At the other end of the spectrum, death for the young often arrives violently and without warning. The Moldovan model Anastasia Cecati was stabbed to death by her husband at the age of 31, 20 days after she gave birth to a daughter; her husband then jumped to his death. In Slovakia Ján Kuciak, an investigative journalist who dug into the tax frauds of business people connected to local politicians, was shot dead at his home along with his girlfriend Martina Kušnírová: both were 27; all seven of those arrested on suspicion of the murders have been released for lack of evidence. Scott Westgarth won his final professional boxing match on 24 February at the age of 31 before dying from his injuries a day later. Bence Lázár, the Hungarian footballer, succumbed to leukemia at the age of 26, while the Nepalese gangster Manoj Pun was shot dead by Nepalese police after a year’s hunt; he was 30. The British grime artist Stormin (born Shaun Lewis) made it to 34 before dying from skin cancer. Danilo Caçador, who played as an attacking midfielder for the ill-starred Chapecoense football team in Brazil, who lost all but three of their players in a 2016 plane crash, died from a heart attack aged 32. Roman Nikolayevich Filipov took his own life with a grenade at the age of 34; he was a Russian pilot who was shot down in Idlib Province in Syria. Wounded but defending himself, those who shot him down gradually surrounded him; his last words as he pulled the pin were: “This is for our guys”.

Dan Alon was a fencer and one of five Israeli athletes at the 1972 Olympics who avoided being held hostage by terrorists, who killed nine others; he died at the age of 72.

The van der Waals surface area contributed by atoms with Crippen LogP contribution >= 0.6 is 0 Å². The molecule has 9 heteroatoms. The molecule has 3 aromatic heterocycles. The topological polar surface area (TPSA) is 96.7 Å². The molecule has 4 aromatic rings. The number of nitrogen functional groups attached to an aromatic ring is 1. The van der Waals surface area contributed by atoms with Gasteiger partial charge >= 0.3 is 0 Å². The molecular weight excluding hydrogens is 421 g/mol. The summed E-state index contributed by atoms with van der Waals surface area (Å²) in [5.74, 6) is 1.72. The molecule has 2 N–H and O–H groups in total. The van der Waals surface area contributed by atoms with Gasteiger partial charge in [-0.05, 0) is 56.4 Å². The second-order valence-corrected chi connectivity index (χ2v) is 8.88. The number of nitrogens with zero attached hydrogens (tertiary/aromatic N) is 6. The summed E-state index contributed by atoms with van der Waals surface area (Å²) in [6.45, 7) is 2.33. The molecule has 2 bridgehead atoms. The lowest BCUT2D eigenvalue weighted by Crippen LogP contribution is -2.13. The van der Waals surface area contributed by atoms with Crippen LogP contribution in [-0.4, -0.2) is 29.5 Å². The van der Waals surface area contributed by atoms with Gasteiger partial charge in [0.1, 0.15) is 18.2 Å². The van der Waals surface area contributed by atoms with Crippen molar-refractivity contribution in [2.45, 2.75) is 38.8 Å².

Marike Bok painted former prime minister Ruud Lubbers *11 April 2011

The longest-serving Dutch prime minister, Ruud Lubbers (pictured right), died aged 78; as president of the European Council of Ministers in late 1991 he brokered the Maastricht Treaty. In 2000 he was appointed the UN’s High Commissioner for Refugees, where he was involved in covering-up the results of an investigation into allegations that he sexually harassed staff; when the story finally came out in the British press in February 2005 he resigned and – like many others since – claimed he had been smeared by the media and that he resigned “in the interests of the organisation.”

In the end, sweetness is all

Scandals, tragedy, charlatans, weirdos…The Reaper sweeps them all up in the end. Last of all but by no means least, Norman Walsh died in February aged 83. Virtually no-one had heard of him – except in the world of bees. He passed his first examination in bee-keeping in 1953 and when he retired from a job with Unilever in 1989 he had time to indulge his real love, the cultivation and improvement of bees and their honey. He ran courses in Northern Ireland, where he lived, and built a bridge to Ukraine’s bee-keepers, helping them to become hosts of Apimondia in 2013. In a quiet, unnoticeable fashion, Walsh helped to protect bees and produce the finest quality honey, in the UK and overseas. In the end, sweetness is all.

Picture sources: Florida Memory, Enrique Rosito, Miriam Schumm, Marike Bok